Among the Broadlands archives held by the University of Southampton, there is a significant collection of material relating to the Cowper-Temple’s religious interests and activities (see BR43-5; 47-58). I have recently catalogued just a small section of this material (BR49-51) which contains a range of correspondence from people either attending the Broadlands conference or discussing religious and spiritual matters, including letters from R.W.Corbett, Thomas Lake Harris, Laurence and Alice Oliphant, Lord Palmerston, Hannah and Robert Pearsall Smith, and Lord Shaftesbury, among others. It also contains printed and typescript copies of testimonials, programmes for the conference (including subjects for consideration), and notes on matters such as the Christian’s relationship to the world. Finally there is a selection of William Cowper Temple’s notebooks and diaries providing accounts of séances together with his personal thoughts on religious, spiritual and health matters. As a whole, the material offers fascinating insights into the curious social and cultural world of these two intriguing Victorian figures.

Perkins Agricultural Library Digitisation Project

Although well-known in agricultural history circles the Perkins Agricultural Library remains something of a hidden treasure within the Hartley Library’s Special Collections. The Perkins Digitisation Project aims to remedy this by both increasing awareness of the collection and improving access. Catalogue records for the books are being added to WebCat, and these will contain links to freely available digital copies. Where none can be found, the Perkins books will be assessed by Conservation staff, and condition permitting, digitised by the Library Digitisation Unit. The online copies will be made available through WebCat and the Internet Archive’s Biodiversity Heritage Library.

Wild White Cattle of Great Britain

John Storer
Wild White Cattle of Great Britain
London: Cassell, [1879]
Rare Books Perkins SF 199.W4

Consisting of 2,000 books on British and Irish agriculture printed before 1900, the collection was presented to the University College of Southampton in 1946 by Walter Frank Perkins, an Honorary Treasurer of the College and a former M.P. for the New Forest. Perkins collected a wide range of books on farming, including practical handbooks, textbooks, studies of crops and livestock as well as books on the development of agricultural chemistry.

General View of the Agriculture of Berkshire

William Mavor
General View of the Agriculture of Berkshire …
London: Printed for Richard Phillips, 1809
Rare Books Perkins S 453

Initially the digitisation project will focus on nineteenth-century publications, online access to earlier titles already being available through the subscription services Early English Books Online and Eighteenth Century Collections Online. The areas to be targeted have been identified with the help of Dr Malcom Hudson and Dr Nazmul Haq from the Faculty of Engineering and the Built Environment, and include pamphlets on the economic aspects of farming and studies of individual crops. Many of the books contain information of potential interest today on crop varieties, yields achieved and environmental conditions of the time. The agricultural handbooks also have value as historical sources, describing contemporary agricultural practices and various aspects of rural life. The series of county agricultural surveys sponsored by the Board of Agriculture between 1793 and 1817 is especially important in this respect.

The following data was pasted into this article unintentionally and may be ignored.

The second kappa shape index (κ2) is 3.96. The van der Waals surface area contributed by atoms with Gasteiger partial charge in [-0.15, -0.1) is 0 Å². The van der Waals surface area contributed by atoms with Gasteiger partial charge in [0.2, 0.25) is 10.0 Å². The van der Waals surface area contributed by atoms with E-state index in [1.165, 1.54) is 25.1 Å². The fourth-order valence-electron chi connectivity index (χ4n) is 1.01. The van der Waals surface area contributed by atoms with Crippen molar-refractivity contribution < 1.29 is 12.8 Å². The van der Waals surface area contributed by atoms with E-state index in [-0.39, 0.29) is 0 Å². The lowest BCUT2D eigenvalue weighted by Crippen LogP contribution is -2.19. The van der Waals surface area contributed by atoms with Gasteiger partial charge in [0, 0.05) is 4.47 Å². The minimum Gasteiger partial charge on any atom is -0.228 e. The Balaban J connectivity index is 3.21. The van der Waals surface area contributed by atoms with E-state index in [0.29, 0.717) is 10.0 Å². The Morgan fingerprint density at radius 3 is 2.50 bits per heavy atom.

The Skelton at the Plough, or, The Poor Farm Labourers of the West

George Mitchell
The Skelton at the Plough, or, The Poor Farm Labourers of the West
London: G.Potter, [187-]
Rare Books Perkins HD 1534

Perkins clearly preferred to collect books in a pristine condition, but some still show traces of their previous owners – annotations include recommendations of the best cider apples to grow and recipes for horse powders. Samples of alpaca wool are the most unusual find to date. They accompany a letter dated 1846, from William Danson of Liverpool, asking the recipient to consider using alpaca in the manufacture of velvet, and are found within William Walton’s A Memoir Addressed to Proprietors of Mountain and other Waste Lands, … on the Naturalization of the Alpaca (1843).

For information about the collection and how to access it see the Library website and the digitised books can be seen on Internet Archive.

The 26th Wellington Lecture and Cataloguing the lead up to Waterloo